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STORM AND SURF MICROSEISMS 107 Passing now to the proponents of the surf center theory loosely so called, the work of Kammer and Dinger is cited. Quite properly Dr. van Straten states that she must accept all of the published data as valid. It is one thing to accept the data as valid—it is quite another thing to accept author's conclusions from data as valid. Dr. van Straten states that "Kammer and Dinger demonstrate that microseisms occur only if surf action is appreciable and that the magnitude of response to surf action is such as to mask any direct storm response." I think that is a fair statement of the conclusion of Kammer and Dinger, but I emphasize that it is their conclusion from their data and not merely a statement of their data. Since it is Kammer and Dinger who are being criticized, it seems fair to quote them verbatim. Their conclusion in NRL Memoran- dum Report No. 3 reads: "No microseisms can be identified as being propagated through the earth from the storm center when the storm is over deep water. Therefore the early warning value of microseisms in the Atlantic and Carib- bean seems to be non existent!" I cannot agree that this necessarily follows from their data. The old logicians had a say- ing "QUI NIMIS PROBAT, NIHIL PROBAT!" He who proves too much proves nothing. That Kammer and Dinger did not get any bearings on the center of the storm is an ex- tremely interesting and important fact. That their comparatively meagre experiments dem- onstrate that no bearings can be obtained from the center of the storm is too sweeping an assertion. Gilmore did obtain bearings on the center of the storm in deep water. The inter- esting problem to be solved now is—"Why did Kammer and Dinger fail to get bearings while Gilmore succeeded?" Gilmore too failed on oc- casion. What are the conditions that cause failure ? The problem of the two conflicting views on microseisms is very much like the problem of the nature of light that confronted physicists during the past few decades. Is light a corpus- ONE MINUTE Figure 2. Microseisms recorded by Benioff vertical seismograph at Pasadena.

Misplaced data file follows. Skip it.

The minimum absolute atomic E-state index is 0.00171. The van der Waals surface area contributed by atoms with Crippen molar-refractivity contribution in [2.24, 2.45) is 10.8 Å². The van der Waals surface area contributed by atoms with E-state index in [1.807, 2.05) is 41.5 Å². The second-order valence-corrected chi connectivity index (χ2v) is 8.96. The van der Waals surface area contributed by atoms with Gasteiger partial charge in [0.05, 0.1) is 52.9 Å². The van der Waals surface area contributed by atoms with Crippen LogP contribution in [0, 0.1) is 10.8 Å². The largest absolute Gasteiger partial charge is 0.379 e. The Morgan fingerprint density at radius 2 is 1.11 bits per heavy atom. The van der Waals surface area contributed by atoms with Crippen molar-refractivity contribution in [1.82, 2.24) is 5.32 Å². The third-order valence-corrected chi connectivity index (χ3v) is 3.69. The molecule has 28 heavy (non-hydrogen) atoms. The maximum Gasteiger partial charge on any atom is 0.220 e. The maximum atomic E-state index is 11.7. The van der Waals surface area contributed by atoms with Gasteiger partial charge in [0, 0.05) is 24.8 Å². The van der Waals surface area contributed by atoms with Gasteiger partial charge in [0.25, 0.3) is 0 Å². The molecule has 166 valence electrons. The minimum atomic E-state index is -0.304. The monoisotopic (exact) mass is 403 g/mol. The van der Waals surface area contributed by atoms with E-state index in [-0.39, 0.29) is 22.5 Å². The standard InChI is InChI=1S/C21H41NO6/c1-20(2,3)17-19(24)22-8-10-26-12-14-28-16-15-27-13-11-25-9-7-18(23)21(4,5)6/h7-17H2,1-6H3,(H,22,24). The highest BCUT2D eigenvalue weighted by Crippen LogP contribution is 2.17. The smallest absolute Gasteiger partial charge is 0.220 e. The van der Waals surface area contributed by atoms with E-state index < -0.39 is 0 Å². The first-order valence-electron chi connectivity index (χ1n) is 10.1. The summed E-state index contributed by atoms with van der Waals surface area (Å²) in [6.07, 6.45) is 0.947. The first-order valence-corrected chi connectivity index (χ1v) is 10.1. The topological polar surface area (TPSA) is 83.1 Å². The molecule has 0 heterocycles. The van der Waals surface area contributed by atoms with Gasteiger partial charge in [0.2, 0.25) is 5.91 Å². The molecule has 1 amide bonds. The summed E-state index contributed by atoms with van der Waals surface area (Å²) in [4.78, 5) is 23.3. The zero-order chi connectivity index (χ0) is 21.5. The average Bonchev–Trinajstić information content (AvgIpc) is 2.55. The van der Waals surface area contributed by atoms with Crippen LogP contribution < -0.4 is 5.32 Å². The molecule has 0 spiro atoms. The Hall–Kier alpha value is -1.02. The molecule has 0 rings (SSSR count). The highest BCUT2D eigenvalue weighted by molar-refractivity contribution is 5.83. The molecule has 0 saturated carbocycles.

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108 SYMPOSIUM ON MICROSEISMS cular or a wave phenomenon? The physicist now finds it is both! Not enough data is avail- able at present for settling this microseism problem. I hope that both Gilmore and Dinger will continue their hurricane tracking inde- pendently so that with increased data an ef- fort can be made to solve the baffling problem. Dr. van Straten's suggestion that we take as a starting point that microseisms are gen- erated by interfering swells is an excellent one and should be the object of intense experi- mental work. Our work with cold front micro- seisms has convinced us that these frontal microseisms originate in the Great Lakes, pos- sibly, as Dr. van Straten suggests as the result of interfering swells. Further and more pro- nounced activity is then noticed when the cold front enters the Atlantic. This may well be the masking action that Kammer and Dinger observed in hurricane micros. Our reason for the conviction that the Great Lakes are a source of micros is the following: When we moved our tripartite station to Poughkeepsie to get away from New York traffic, we noticed a persistent source of two second micros to the West. We recorded from many directions, but there was a persistent source to the West. Since the Hudson River is a sizable body of water to the West we felt it necessary to test this as a pos- sible source of local micros. We set up a sta- tion at West Park on the West side of the Hudson, opposite Poughkeepsie. The source of the micros was still to the West, eliminating the Hudson River as a possible origin. More- over, there were two persistent time intervals indicating two persistent directions—one due West and one North West. Lake Erie was due West of our Station and Lake Ontario, North West. This threw suspicion on the Lakes as the source of our micros. As a first test we set up a third station in the Western part of North Carolina, at Hot Springs. This is due South of Lake Erie and as far South of the Lake as Poughkeepsie is to the East of the Lake. At Hot Springs the source of our micros was due North. Since Lake Erie is due North of Hot Springs and due West of Poughkeepsie we are now convinced that Lake Erie is the source of our persistent two second cold front micro- seisms. We propose in the near future to record both water and ground activity on the shores of one of the Great Lakes. In this con- nection it might be worth mentioning in pas- sing that while working on frontal microseisms in Fort Schuyler, one instrument set up on a concrete pier in the Sound recorded the propel- ler pattern of each passing tug. We agree with Dr. van Straten that most micros are complex waves. Manly has given a simple method of analyzing such wave trains by inspection. He uses the fact that when two waves of different periods combine, the result- ing wave assumes the period of the wave of greater amplitude, the amplitude oscillating, as in ordinary beats between the sum and differ- ence of the amplitudes of the combining waves. In the resultant wave, if the separation of peaks at the maxima is greater than the separa- tion of peaks at the minima, the frequency of the component of greater amplitude is greater than the frequency of the component of less amplitude, otherwise the reverse is true. Sup- pose we have a microseismic wave train in which the time interval between two group maxima is one minute. Suppose there are 12 peaks between the maxima. Then the fre- quency of the component of greater amplitude is 12 per minute and the period of this compon- ent is therefore 5 seconds. If the separation of peaks at the maxima is less than the separa- tion of peaks at the minima, the frequency of the lesser component is greater than that of the major—namely 13 per minute. Hence the period of the lesser component is 4.6 seconds. Suppose the amplitude of the maxima is 11.4 mm and that of the minima is 2.2 mm. Since these are respectively the sum and differ- ence of the constituent amplitudes, the con- stituent amplitudes are 6.8 and 4.6 mm respec- tively. Hence our microseismic wave can be analyzed into two waves of periods 5 and 4.6 seconds and of amplitudes, 6.8 and 3.6 mm. When three waves combine the treatment becomes more complicated, but it is given by Manley (1945). In conclusion I wish to thank Dr. van Straten for the privilege of having been able to pre-digest her very masterful resume of storm and surf microseisms. REFERENCES MANLY, R. G., Wave Form Analysis, New York, John Wiley and Sons, 1945.